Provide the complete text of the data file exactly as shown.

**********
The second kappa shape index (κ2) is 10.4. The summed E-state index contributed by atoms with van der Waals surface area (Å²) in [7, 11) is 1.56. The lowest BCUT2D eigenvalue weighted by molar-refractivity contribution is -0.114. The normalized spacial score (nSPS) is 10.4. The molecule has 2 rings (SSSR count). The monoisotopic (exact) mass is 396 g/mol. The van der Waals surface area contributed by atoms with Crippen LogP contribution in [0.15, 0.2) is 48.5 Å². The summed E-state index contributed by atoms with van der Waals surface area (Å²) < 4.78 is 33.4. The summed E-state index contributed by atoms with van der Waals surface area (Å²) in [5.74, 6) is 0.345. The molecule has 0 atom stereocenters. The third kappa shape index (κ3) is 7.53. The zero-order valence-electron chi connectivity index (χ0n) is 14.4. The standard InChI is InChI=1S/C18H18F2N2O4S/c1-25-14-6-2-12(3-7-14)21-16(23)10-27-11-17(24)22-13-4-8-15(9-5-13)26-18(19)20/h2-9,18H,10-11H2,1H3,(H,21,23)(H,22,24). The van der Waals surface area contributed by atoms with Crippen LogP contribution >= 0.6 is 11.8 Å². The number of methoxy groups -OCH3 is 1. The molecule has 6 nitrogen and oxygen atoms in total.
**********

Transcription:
The second kappa shape index (κ2) is 10.4. The summed E-state index contributed by atoms with van der Waals surface area (Å²) in [7, 11) is 1.56. The lowest BCUT2D eigenvalue weighted by molar-refractivity contribution is -0.114. The normalized spacial score (nSPS) is 10.4. The molecule has 2 rings (SSSR count). The monoisotopic (exact) mass is 396 g/mol. The van der Waals surface area contributed by atoms with Crippen LogP contribution in [0.15, 0.2) is 48.5 Å². The summed E-state index contributed by atoms with van der Waals surface area (Å²) < 4.78 is 33.4. The summed E-state index contributed by atoms with van der Waals surface area (Å²) in [5.74, 6) is 0.345. The molecule has 0 atom stereocenters. The third kappa shape index (κ3) is 7.53. The zero-order valence-electron chi connectivity index (χ0n) is 14.4. The standard InChI is InChI=1S/C18H18F2N2O4S/c1-25-14-6-2-12(3-7-14)21-16(23)10-27-11-17(24)22-13-4-8-15(9-5-13)26-18(19)20/h2-9,18H,10-11H2,1H3,(H,21,23)(H,22,24). The van der Waals surface area contributed by atoms with Crippen LogP contribution >= 0.6 is 11.8 Å². The number of methoxy groups -OCH3 is 1. The molecule has 6 nitrogen and oxygen atoms in total.